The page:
: Andrea Palladio, Freemasonry and the Triumph of Minerva explores how myth was used to encode architecture and frescoed interiors with insights that promote peace, freedom and kindness as ways of being in the world. The author, Michael Trevor Coughlin argues that Freemasonry took root in the Italian city of Vicenza as early as 1546, and that its precepts, conveyed through the intersection of myth and philosophy, were disseminated widely in buildings and images, as well as texts, prescribing tolerance and an understanding of the divine that exists in each and everyone.
Long regarded as disturbing remnants of the Atlantic slave trade, the European forts and castles of West Africa have attained iconic positions as universally significant historical monuments and world heritage tourist destinations. This volume of original contributions by leading Africanists presents extensive new historical views of the forts in Ghana and Benin, providing both impetus and a scholarly basis for further research and fresh debate about their historical and geographical contexts; their role in the slave trade; the economic and political connections, centred on the forts, between the Europeans and local African polities; and their place in variously focused heritage studies and endeavours.
Contributors are Hermann W. von Hesse, Daniel Hopkins, Jon Olav Hove, Ole Justesen, Ineke van Kessel, Robin Law, John Kwadwo Osei-Tutu, Jarle Simensen, Selena Axelrod Winsnes†, Larry Yarak.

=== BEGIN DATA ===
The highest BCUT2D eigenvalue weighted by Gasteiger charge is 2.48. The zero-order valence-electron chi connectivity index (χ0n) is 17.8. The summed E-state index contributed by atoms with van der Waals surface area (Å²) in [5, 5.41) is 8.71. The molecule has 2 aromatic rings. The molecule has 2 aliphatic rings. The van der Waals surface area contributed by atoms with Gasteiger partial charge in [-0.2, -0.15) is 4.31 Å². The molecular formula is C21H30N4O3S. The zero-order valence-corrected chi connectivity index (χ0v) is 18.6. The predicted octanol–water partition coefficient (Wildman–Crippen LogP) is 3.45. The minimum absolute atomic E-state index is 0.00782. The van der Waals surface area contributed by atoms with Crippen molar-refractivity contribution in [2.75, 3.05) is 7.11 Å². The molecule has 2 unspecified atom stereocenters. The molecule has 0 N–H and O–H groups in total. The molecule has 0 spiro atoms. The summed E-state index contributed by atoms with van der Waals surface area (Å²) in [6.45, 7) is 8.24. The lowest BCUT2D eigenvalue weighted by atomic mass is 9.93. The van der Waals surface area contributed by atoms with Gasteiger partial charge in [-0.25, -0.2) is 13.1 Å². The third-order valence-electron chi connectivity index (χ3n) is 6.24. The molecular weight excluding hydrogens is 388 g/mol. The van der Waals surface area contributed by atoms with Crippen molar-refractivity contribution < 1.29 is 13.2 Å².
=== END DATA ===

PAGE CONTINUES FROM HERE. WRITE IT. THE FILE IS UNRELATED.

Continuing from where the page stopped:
This edited volume follows the panel “Earth in Islamic Architecture” organised for the World Congress for Middle Eastern Studies (WOCMES) in Ankara, on the 19th of August 2014. Earthen architecture is well-known among archaeologists and anthropologists whose work extends from Central Asia to Spain, including Africa. However, little collective attention has been paid to earthen architecture within Muslim cultures. This book endeavours to share knowledge and methods of different disciplines such as history, anthropology, archaeology and architecture. Its objective is to establish a link between historical and archaeological studies given that Muslim cultures cannot be dissociated from social history.
Contributors: Marinella Arena; Mounia Chekhab-Abudaya; Christian Darles; François-Xavier Fauvelle; Elizabeth Golden; Moritz Kinzel; Rolando Melo da Rosa; Atri Hatef Naiemi; Bertrand Poissonnier; Stéphane Pradines; Paola Raffa and Paul D. Wordsworth.